For years blockchain experts have been promising that Bitcoin transactions were just the beginning of what would be possible. And the predictions were right. Blockchain is transforming how we validate transactions across all kinds of important applications from food safety to insurance processing. […]
For years blockchain experts have been promising that Bitcoin transactions were just the beginning of what would be possible. And the predictions were right. Blockchain is transforming how we validate transactions across all kinds of important applications from food safety to insurance processing.
Blockchain’s ability to provide a secure, trusted method of transferring information across parties that is irrefutable is speeding business processes and increasing transparency across our lives. As blockchain technology adoption grew, it was natural to seek applications in Human Capital Management (HCM) to address the growing concern over data privacy, and fraud. Individuals and businesses alike are seeking ways to both verify and control personal career records.
At SumTotal Systems, we believe blockchain is the foundational technology enabler that will allow us to unlock the Internet of Careers to address this growing concern. Blockchain is the difference between a digital identity that is vulnerable to hacks and misuse, and digital identities that are secure, immutable, and give users control. Individuals oversee what and where their personal data is stored, who has access to which elements of the data and for how long, and where and how the data is used. Since blockchain technology is decentralized, no one party is ever in control. Consensus across the ecosystem is required before new transactions can be recorded, and once recorded those items cannot be altered, ensuring safe and secure transactions.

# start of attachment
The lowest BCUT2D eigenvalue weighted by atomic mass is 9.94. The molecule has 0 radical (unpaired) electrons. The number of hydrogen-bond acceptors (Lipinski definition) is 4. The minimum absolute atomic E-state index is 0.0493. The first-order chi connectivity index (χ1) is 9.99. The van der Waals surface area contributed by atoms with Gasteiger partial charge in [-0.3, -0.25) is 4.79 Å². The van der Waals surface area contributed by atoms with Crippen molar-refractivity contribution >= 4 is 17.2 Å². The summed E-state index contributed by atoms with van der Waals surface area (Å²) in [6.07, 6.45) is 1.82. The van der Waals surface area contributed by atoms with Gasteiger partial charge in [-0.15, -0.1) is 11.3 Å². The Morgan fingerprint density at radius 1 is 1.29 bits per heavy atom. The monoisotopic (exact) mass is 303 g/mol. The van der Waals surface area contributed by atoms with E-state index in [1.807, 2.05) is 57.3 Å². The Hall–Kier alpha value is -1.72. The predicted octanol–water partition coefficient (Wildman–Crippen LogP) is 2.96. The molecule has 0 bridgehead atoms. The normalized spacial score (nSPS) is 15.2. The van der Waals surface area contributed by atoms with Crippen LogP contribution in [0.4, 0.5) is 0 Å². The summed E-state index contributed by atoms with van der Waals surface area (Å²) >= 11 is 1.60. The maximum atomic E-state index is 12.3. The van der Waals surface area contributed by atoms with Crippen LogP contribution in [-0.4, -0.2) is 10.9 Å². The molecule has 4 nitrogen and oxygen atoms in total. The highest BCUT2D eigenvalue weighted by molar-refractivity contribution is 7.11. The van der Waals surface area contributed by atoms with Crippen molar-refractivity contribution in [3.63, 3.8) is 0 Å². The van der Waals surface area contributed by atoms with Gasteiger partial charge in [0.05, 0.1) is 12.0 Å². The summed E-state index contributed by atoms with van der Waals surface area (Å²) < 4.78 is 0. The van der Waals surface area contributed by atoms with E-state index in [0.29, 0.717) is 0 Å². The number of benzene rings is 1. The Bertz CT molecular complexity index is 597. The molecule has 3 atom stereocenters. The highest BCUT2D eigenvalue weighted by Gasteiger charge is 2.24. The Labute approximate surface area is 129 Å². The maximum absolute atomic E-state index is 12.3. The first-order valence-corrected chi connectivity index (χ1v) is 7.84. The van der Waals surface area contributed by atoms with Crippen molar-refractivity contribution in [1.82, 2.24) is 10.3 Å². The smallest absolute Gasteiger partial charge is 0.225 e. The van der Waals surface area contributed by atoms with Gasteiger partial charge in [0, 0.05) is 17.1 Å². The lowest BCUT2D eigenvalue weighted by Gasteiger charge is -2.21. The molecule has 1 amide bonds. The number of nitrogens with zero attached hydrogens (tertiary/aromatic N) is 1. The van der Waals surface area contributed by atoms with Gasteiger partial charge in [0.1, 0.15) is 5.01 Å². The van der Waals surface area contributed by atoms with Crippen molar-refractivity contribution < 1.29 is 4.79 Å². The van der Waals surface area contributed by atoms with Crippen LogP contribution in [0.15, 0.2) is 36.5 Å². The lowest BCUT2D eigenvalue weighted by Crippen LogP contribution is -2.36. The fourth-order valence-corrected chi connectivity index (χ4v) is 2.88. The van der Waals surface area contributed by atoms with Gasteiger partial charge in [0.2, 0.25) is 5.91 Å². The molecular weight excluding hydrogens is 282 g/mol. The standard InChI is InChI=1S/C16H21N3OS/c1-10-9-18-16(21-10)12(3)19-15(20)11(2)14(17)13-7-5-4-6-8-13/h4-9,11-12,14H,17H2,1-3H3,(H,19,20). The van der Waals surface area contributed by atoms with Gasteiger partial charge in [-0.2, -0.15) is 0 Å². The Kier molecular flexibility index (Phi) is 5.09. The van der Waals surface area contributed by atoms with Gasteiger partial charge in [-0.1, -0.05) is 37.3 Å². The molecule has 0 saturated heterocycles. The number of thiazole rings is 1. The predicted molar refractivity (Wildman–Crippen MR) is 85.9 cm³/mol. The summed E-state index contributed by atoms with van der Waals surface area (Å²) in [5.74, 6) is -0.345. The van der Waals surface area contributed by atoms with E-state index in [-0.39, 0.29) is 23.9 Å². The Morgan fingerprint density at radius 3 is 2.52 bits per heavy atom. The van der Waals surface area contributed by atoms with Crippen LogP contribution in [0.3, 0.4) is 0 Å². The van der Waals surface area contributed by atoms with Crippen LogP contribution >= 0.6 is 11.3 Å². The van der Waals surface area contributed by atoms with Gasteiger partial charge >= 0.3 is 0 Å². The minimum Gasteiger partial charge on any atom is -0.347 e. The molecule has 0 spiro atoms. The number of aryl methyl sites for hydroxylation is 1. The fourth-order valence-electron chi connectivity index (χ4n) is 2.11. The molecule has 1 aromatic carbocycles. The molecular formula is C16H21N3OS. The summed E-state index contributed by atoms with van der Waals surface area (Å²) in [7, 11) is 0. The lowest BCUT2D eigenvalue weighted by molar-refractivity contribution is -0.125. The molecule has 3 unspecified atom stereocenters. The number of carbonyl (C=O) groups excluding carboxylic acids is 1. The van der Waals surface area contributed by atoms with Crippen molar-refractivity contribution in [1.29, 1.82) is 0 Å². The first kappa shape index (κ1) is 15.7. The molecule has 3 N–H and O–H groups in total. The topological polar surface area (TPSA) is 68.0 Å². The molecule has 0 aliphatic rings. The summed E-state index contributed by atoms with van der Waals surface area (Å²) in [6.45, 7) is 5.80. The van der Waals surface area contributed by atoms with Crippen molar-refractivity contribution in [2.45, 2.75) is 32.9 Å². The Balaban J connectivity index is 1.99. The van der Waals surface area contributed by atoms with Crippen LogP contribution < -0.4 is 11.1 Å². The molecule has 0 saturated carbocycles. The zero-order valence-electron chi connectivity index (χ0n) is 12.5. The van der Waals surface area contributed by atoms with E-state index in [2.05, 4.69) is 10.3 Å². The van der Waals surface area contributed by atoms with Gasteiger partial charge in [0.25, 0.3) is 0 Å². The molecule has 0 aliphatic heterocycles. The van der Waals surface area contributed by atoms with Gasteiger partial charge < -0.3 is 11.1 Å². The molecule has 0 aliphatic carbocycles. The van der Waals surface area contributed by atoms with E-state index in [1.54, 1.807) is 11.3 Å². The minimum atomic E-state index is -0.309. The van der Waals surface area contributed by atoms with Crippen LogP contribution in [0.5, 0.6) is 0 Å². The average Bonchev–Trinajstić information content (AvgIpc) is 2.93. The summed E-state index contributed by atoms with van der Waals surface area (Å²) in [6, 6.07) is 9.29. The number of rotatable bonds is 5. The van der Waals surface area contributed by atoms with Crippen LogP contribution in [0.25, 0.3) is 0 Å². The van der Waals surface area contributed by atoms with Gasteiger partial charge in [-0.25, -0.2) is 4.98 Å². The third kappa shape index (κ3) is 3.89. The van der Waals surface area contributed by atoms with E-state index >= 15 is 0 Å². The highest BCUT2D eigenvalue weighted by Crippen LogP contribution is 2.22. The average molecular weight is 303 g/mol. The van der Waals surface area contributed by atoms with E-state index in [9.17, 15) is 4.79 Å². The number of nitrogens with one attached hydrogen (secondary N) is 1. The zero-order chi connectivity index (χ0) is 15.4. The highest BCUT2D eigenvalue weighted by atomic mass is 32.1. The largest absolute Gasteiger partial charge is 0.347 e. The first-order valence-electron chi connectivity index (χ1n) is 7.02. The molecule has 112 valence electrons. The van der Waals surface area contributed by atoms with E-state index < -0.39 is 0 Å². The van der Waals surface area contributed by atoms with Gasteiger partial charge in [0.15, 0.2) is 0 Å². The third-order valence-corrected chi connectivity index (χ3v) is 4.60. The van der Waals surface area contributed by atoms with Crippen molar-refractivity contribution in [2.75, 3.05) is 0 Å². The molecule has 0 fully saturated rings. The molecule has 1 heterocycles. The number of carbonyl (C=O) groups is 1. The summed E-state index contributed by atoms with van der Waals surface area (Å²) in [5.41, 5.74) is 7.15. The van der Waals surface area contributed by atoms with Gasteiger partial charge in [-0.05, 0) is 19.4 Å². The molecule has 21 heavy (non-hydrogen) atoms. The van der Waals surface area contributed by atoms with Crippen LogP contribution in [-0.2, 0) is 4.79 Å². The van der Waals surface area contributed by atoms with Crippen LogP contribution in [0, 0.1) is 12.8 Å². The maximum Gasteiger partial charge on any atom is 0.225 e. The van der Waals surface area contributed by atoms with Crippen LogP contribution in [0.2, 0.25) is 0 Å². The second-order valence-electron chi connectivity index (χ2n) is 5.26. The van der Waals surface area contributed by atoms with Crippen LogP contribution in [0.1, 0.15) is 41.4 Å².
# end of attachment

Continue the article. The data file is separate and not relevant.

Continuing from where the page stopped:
We’ve already seen these concepts in practice. As far back as 2016, Blockcerts allowed any school to issue and verify blockchain-based educational credentials. Soon after in 2017, we saw a huge leap when educational powerhouse MIT piloted a digital diploma.
We couldn’t help but ask ourselves, “why couldn’t we do the same for other career records such as job roles, certifications, promotions, skills and salaries?” We can, and we will.
Today, we announced our founding membership, alongside 14 other Education and HR tech leaders in the Velocity Network Foundation. Our mission is to reinvent how career records are shared across the global labor market. Together with our consortium partners, we are taking an important leap towards truly unlocking the Internet of Careers.
This is just the beginning. Trusted, globally accessed career records will allow us to better develop our people and more quickly match candidates to career opportunities.
For more information on the consortium please see the press release.